What Halloween candy can teach your kid about money

The money lesson that Halloween can teach our kids

It’s trick-or-treating season, which brings to mind one of my favorite scenes in David Sedaris’s memoir Dress Your Family in Corduroy and Denim. The evening of November 1, the doorbell rings. The eccentric neighbors, their costumed kids in tow, have dropped by to explain that they neglected to go trick-or-treating on Halloween, and would Sedaris’s mother happen to have any leftover candy she could spare?

Hearing this, young David Sedaris races to his room, sorts the candy he collected the night before according to an elaborate system, and begins stuffing his most prized candy bars into his mouth. When his mother asks him to share his booty, and he opens his mouth to protest, “rather than words, my mouth expelled chocolate, chewed chocolate, which fell onto the sleeve of her sweater. ‘Not those. Not those.’ … The mound of chocolate dropped like a horrible turd upon my bedspread. ‘You should look at yourself,’ she said. ‘I mean, really look at yourself.’”

This scene cracks me up every time, especially because, while I identify with the anxiety of a boy hoarding a pillowcase of Halloween candy, I also identify with that horrified mom. I mean, haven’t we all been there? Drama aside, the seasonal windfall of sugary sweets is a surprisingly good opportunity to reflect on how we handle money around our kids.

Easy Does It

“Everything in moderation.” My mom, Shirley, whipped out that old saying often with us Kobliner kids. I’m especially struck by the wisdom of that idea around Halloween, when kids—and parents—have a tendency to go to extremes.

One woman I know (a dietician, no less) gives her kids as much candy as they want whenever they want. Her rationale: They won’t crave sweets as grownups because candy won’t be the sugary forbidden fruit that it was for her when she was a girl. I also know parents with the opposite philosophy, who restrict their kids’ snack intake and give them healthy alternatives, hoping they’ll get addicted to those. (I haven’t met a single trick-or-treater who’s begging for a bag of kale chips, though.)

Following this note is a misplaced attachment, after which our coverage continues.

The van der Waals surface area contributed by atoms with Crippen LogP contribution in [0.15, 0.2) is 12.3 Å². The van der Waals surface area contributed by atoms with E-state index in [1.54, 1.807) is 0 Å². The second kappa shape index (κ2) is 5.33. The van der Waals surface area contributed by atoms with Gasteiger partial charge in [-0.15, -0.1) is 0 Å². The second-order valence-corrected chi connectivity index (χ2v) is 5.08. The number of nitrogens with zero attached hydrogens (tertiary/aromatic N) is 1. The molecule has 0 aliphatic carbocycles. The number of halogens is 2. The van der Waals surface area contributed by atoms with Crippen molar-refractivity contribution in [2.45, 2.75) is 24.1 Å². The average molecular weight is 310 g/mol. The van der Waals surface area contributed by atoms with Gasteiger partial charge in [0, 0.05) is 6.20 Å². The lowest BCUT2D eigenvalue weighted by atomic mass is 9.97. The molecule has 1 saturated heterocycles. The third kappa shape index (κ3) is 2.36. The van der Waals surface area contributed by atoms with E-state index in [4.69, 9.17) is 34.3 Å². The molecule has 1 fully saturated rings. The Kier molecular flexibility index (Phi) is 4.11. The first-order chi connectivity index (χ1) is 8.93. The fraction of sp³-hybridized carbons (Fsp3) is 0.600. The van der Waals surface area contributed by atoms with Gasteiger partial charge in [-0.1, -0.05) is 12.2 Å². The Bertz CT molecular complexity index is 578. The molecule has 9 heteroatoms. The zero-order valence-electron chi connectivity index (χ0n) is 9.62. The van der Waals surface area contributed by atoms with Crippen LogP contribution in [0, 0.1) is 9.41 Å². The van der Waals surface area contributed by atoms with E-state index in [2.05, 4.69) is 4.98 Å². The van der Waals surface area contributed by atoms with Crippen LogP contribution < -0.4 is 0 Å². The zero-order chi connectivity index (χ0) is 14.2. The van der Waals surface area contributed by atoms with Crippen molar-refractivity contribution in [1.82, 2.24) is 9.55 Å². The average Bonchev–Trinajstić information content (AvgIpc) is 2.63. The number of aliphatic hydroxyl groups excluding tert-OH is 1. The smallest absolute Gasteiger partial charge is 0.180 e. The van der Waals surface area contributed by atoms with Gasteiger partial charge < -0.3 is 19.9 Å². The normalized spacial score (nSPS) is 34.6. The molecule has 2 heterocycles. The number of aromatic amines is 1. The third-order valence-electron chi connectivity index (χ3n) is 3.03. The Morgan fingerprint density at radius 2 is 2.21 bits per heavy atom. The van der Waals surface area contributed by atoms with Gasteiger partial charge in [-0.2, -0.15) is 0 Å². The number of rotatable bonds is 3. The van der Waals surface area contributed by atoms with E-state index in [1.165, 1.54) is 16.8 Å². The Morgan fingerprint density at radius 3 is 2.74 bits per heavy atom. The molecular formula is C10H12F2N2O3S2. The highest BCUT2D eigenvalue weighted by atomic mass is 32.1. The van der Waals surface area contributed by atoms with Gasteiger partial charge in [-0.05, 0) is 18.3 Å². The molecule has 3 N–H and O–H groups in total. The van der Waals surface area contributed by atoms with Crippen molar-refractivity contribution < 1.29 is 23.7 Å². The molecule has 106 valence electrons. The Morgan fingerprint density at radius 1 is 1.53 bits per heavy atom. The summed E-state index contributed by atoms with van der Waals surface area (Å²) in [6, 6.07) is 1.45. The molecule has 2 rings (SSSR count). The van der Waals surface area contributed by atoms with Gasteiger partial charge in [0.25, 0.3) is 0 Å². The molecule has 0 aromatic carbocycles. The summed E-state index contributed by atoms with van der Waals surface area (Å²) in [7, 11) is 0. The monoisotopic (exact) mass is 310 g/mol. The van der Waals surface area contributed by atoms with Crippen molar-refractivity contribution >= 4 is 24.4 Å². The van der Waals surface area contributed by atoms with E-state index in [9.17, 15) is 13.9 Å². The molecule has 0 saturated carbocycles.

Neither approach is good. The links between obesity and sugar and junk food consumption are well known—obviously, a child cannot subsist on Kit Kats alone. But strict rules or outright bans aren’t the way to go, either. A few years ago, Dutch researchers restricted one group of young children to eating candy, and a second group to fruit. The result: Kids in both groups ended up craving the food they couldn’t have.

Snickers and smart spending

In the end, my wise momma was right. Moderation wins out. And that’s true whether you’re talking about a pint of Ben & Jerry’s or a pile of Benjamins.

Financial moderation is a subject that cuts deep. For many people, money, like food, triggers emotional memories.

In fact, on a tour around the country this year to promote my book Make Your Kid a Money Genius (Even If You’re Not), many parents confessed that they thought their own money problems stemmed from their parents’ being either irresponsible with money or, at the other end of the spectrum, frugal and restrictive with it. In both cases, their kids, many now parents themselves, vowed they wouldn’t replicate their parents’ mistakes and instead went to the other extreme.

My advice is to identify your financial baggage, and then leave it behind. In other words, become a Money Moderate. It’s good to recognize the way your parents dealt with their money. But don’t let those childhood memories excuse your own tightwad or spendthrift ways—or, worse, use them as a rationale to avoid teaching your children about money. Learn how to manage your money—and any of the negative emotions that it stirs up. Then you can pass along a healthier attitude to your kids.

For instance, if you give your kid an allowance (you don’t have to, but you can), it’s good to have clear rules about what that money is to be used for (say, “extras” like snacks at the movies), and what it’s not to be used for (perhaps violent video games). But then, within reason, allow your kid to spend that money on what she wants—even if she makes “mistakes.”

On Halloween night, you probably won’t do your kid any favors if you stand over him counting each M&M, any more than you would if you poured a whole bag of them down his little gullet. Likewise, when it comes to money, if you institute some basic boundaries but give your kid some freedom, too, you’re more likely to raise a Money Moderate than a Financial Fanatic.

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